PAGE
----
eWellness: Harvard Medical School's 4 exercising tips for people with diabetes |
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eWellness: Harvard Medical School's 4 exercising tips for people with diabetes
Dr KK Aggarwal,  26 November 2020
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Get a preflight check

  1. Talk to your doctor before starting or changing a fitness routine, especially if you are overweight or have a history of heart disease, peripheral vascular disease, or diabetic neuropathy.
  2. Go for a complete physical exam and an exercise stress test if you are 35 or older or have had diabetes for more than 10 years. The results of the test can help ascertain the safest way to increase physical activity.

Spread your activity throughout the week

  1. Adults should aim for at least 160 minutes of moderate aerobic activity, or 80 minutes of vigorous activity, or an equivalent mix of the two a week.
  2. Be active at least 3 to 5 days a week.

Time your exercise

  1. The best time to exercise is 1 to 3 hours after eating, when the blood sugar level is likely to be higher.
  2. For those who use insulin, it’s important to test blood sugar before exercising. If it is <100 mg/dL, eat some fruit or have a small snack to increase it to help avoid hypoglycemia. Test again 30 minutes later to see if the blood sugar level is stable.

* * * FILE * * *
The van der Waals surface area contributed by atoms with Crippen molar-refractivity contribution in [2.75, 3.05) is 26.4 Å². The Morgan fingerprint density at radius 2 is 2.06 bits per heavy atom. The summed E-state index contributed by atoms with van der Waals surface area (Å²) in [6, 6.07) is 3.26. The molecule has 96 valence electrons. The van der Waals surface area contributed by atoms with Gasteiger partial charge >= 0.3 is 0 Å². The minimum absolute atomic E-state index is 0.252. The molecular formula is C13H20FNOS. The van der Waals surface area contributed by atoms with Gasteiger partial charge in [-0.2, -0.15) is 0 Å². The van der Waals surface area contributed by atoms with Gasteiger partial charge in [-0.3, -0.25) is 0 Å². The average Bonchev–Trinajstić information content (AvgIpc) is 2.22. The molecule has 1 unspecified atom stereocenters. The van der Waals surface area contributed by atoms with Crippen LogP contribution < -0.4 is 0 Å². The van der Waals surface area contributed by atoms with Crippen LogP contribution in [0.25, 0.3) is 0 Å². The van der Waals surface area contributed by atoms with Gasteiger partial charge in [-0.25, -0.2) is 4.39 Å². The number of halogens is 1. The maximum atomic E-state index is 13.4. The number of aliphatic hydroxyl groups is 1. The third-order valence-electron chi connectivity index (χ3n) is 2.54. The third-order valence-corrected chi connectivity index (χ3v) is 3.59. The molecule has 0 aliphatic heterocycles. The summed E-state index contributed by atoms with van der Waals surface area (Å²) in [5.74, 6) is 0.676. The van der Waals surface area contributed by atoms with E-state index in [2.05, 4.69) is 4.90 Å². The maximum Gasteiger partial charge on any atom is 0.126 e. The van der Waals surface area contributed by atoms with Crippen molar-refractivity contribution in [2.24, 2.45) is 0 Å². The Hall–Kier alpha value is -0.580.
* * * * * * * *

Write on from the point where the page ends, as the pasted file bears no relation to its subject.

3. Check your blood sugar after any particularly exhausting workout or activity.
  4. For those using insulin, the risk of developing hypoglycemia may be highest 6 to 12 hours after exercising.
  5. Do not exercise if your blood sugar is too high (over 250).

Be prepared

  1. If ever, you experience a medical problem while exercising (or at any time), it is important that the people who care for you know that you have diabetes.
  2. Keep a candy or glucose tablets with you while exercising in case your blood sugar drops suddenly.
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